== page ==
Grey/not pigmented hair often is dry, wiry, and resistant to hair color. Professionals have a range of tricks and tools to deal with that situation. Everything from leaving product on longer, to using hair color formulas with a heavier dye load and more oomph (usually called NN series).

To OP's original query; generally no, there aren't semi-permanent hair colors sold today that will successfully cover white hair, especially with lasting power measured long than say two weeks, and even that is pushing things far.

Exception to this is hair that is already damaged or compromised in some way. Previously colored (using peroxide and ammonia products), permed, relaxed, etc.... Because of those processes cuticles of hair are often already open, this allows even a semi permanent color (especially if applied with heat) to really sink in and grab hair.

Many makers of semi-permanent hair colors warn specifically that if product is used directly after a perm/relaxer service, and especially with heat, results will be permanent.

Generally speaking to successfully permanently color white/unpigmented hair you're going to need 20vol peroxide and an ammonia based color, or one that contains another type of alkaline substance (ammonia free hair color) with enough power to get the job done.

Otherwise whatever hair color is applied will mostly sit on top of hair with perhaps some penetration. But because healthy grey/white hair will likely resist hair coloring what results you do get with anything less than 20v will be muddy, fade off base/tone and otherwise disappoint.

There are some demi-permanent hair colors that claim to cover "X" percent of white hair, but that number is usually < 50%.
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Old 10-24-2019, 03:02 PM
 
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Another thing, when you see images on sides of boxed hair color, product swatches or anything else meant to show results of various shades they are done on pigmented hair. Thus if you are dealing with "grey" or white/unpigmented hair results are likely to be different.

By middle age, and certainly by say late forties or so it is time for most women to say good bye to darker brunette shades of hair color, even if that was natural color of their youth. Dark black, dark brown, deepest brown, etc.. all can look harsh against coloring of older persons. More to the point keeping unpigmented roots covered (especially along hair line) will make someone a slave to that bottle.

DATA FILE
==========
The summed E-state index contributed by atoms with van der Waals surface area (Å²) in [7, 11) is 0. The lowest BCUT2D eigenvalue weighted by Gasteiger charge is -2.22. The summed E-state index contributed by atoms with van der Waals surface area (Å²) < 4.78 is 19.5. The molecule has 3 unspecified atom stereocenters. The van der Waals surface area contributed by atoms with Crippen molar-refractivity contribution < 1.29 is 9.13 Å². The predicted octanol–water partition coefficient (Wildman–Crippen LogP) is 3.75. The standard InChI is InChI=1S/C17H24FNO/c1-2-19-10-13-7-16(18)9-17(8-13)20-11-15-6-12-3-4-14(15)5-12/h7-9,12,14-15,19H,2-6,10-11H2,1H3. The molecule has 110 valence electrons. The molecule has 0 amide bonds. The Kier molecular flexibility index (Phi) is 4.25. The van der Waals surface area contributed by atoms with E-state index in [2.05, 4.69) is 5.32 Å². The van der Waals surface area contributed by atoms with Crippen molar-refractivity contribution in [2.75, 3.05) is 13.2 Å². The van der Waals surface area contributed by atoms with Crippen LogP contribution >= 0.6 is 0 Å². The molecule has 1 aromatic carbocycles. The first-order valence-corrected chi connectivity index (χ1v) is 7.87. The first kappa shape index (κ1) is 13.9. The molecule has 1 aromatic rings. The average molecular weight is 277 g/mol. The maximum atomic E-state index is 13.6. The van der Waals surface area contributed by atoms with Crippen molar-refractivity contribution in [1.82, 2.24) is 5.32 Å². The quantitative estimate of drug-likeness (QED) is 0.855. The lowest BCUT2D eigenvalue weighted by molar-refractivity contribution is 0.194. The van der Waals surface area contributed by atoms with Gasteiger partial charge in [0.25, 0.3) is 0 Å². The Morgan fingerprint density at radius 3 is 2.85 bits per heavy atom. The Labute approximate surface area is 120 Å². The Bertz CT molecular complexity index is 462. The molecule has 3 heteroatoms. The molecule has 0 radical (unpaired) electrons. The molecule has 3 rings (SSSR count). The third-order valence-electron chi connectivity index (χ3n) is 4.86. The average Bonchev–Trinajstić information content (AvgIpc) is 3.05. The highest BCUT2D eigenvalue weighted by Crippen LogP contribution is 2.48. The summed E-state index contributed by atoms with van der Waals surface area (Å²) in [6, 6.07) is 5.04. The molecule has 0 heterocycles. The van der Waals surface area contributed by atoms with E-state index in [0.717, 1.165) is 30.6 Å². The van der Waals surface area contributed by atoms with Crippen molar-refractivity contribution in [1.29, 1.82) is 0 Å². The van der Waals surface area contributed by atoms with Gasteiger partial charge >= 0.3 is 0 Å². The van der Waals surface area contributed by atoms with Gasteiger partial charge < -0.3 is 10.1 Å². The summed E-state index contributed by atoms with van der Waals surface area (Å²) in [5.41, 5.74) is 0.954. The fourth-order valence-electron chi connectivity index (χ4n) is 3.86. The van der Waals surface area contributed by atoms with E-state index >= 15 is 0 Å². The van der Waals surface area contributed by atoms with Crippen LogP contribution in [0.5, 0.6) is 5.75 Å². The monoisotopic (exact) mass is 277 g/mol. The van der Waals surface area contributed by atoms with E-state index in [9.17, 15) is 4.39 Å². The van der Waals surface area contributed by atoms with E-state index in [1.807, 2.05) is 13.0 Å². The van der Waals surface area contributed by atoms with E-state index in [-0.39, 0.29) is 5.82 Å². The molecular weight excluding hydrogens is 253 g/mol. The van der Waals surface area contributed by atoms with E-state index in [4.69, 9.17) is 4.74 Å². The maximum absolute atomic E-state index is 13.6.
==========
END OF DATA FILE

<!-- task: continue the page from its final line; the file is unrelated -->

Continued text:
When you look at older women who have good hair coloring done hairline is always lighter than balance of hair. In fact their colorist often will use several different shades so effect looks like highlights, rather than flat color. This softens an older woman's appearance, and brightens area around face. Added benefit time between touch ups can be extended because "grey" roots aren't nearly as visible.

While there are still hair color products out there (professional and boxed) that will lay down heavy opaque color, unless you want look like Eddie Munster it really isn't advisable.

One reason behind trend of older women going with those bright and vivid hair colors such as reds, blues, etc... is they also don't show white/unpigmented regrowth easily, but give an alternative to laying down heavy dark brown to black hair color.

For most women with major amounts of or have totally white hair sooner or later a decision must be made. Either remain a slave to the bottle, with a good professional colorist/hairdresser keeping things in good condition. Or just go with the flow and let things go and perhaps use a rinse to add tone to grey/white hair, and cancel out off tones such as yellow.

For brunttes and redheads at some point managing to keep things going (dealing with white hair) becomes like double processed blondes. More so if they have medium to long hair. Every few weeks or so there are roots to be covered, maybe mid-lengths to ends that need refreshing, etc....

Blondes have things a bit easier as unpigmented hair shows up least against lighter shades of hair.